Walter & Eliza Hall / Royal Melbourne Hospital
Walter and Eliza Hall Institute of medical research in collaboration with The Royal Melbourne Hospital is one of twenty-two type 1 diabetes TrialNet international clinical centers at the forefront of type 1 diabetes research. Led by Dr Peter Colman and Dr John Wentworth the TrialNet team at WEHI/RMH is dedicated to preventing type 1 diabetes and stopping disease progression by preserving insulin production before and after diagnosis.
John Wentworth attended University of Queensland Medical School and worked as a junior doctor at Brisbane's Princess Alexandra Hospital. He then traveled to Cambridge to undertake medical research before returning in 1999 to complete clinical training in Sydney and Melbourne. He joined TrialNet in 2012 and together with Peter Colman oversees TrialNet activities in Australia and New Zealand. John is a visiting endocrinologist at Royal Melbourne Hospital and the Victorian Comprehensive Cancer Centre, and is a senior researcher at Walter and Eliza Hall Institute, where he performs laboratory research to better understand why diabetes develops and how best to treat it.
Peter Colman graduated in medicine from Monash University and trained in Diabetes/Endocrinology at Royal Melbourne Hospital. His MD studies were in autoimmunity of type 1 diabetes with Professor Len Harrison at Melbourne University and he then worked with Professor George Eisenbarth at the Joslin Diabetes Center in Boston. He currently heads the Department of Diabetes and Endocrinology at Royal Melbourne Hospital where he is involved in clinical care of people with diabetes. He has been a TrialNet Investigator since its inception and also runs a Diabetes Clinical Research Unit at Royal Melbourne Hospital investigating new treatments for people with both type 1 and type 2 diabetes.
Cecilia Hsieh graduated from the University of Melbourne in Science and has worked at all the three Royals – Royal Women’s Hospital, Royal Melbourne Hospital and Royal Children’s Hospital. Her longest working history was at RMH for 29 years, gaining experience in the Endocrine Laboratory, Chemical Pathology Laboratory and Pathology Laboratory Information System. She worked with Prof Len Harrison and Prof Peter Colman in the Endocrine Laboratory over 20 years ago. After taking on a position as a manager of Specimen Reception at the Children’s Hospital in 2014, an opportunity came up to work back in the Endocrine laboratory in 2016 with Peter Colman. Her main role in the laboratory is to process samples for the TrialNet studies.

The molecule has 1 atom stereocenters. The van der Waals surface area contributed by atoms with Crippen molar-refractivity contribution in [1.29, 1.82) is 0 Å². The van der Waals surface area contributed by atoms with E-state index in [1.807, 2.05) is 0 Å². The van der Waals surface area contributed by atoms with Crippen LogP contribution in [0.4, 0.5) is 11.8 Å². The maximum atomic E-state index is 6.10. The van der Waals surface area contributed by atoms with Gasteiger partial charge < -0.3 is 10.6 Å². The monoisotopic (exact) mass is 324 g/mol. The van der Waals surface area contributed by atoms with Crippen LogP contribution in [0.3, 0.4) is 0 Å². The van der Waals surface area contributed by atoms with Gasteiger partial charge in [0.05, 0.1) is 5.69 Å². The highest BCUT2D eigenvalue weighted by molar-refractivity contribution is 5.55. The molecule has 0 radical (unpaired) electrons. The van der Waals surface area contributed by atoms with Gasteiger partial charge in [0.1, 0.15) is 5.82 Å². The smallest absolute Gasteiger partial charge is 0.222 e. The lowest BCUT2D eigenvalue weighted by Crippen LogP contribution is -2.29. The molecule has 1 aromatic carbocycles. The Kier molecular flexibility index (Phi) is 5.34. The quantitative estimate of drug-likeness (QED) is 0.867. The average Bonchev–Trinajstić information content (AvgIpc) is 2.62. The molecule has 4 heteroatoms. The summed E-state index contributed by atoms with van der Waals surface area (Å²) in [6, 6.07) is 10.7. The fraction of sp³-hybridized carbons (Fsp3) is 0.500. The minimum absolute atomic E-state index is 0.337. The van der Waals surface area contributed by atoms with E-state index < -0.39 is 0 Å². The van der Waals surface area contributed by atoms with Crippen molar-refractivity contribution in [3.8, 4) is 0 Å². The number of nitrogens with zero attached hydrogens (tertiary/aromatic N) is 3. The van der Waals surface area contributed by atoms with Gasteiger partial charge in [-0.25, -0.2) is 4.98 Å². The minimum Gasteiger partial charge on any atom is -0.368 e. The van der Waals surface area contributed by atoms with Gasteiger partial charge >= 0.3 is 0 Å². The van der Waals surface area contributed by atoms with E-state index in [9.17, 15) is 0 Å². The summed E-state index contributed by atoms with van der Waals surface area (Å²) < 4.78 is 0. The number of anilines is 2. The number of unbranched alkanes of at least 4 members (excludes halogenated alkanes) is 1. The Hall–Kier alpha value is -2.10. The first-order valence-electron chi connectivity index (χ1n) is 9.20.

TrialNet is testing a low dose of the immunotherapy drug anti-thymocyte globulin (ATG) to see if it can delay or prevent type 1 diabetes (T1D) in people ages 12 up to 35 who have a 50% risk of clinical diagnosis (Stage 3) within 2 years. Risk is defined by having two or more autoantibodies and abnormal blood sugar (Stage 2), plus at least one high-risk marker (based on test results). In an earlier TrialNet study for people newly diagnosed with T1D, low-dose ATG preserved insulin production and improved blood sugar control for 2 years. Details
If you are diagnosed with T1D while participating in one of our prevention studies, we’re still here for you. You can continue to receive personal monitoring while helping us learn more. More
TrialNet is testing rituximab-pvvr and abatacept in people (ages 8-45) who were newly diagnosed with type 1 diabetes (T1D) to learn if using both treatments, one after the other, maintains the body’s ability to make insulin. By adding abatacept after rituximab-pvvr, researchers predict more people will experience prolonged beta cell function during and possibly after treatment. Details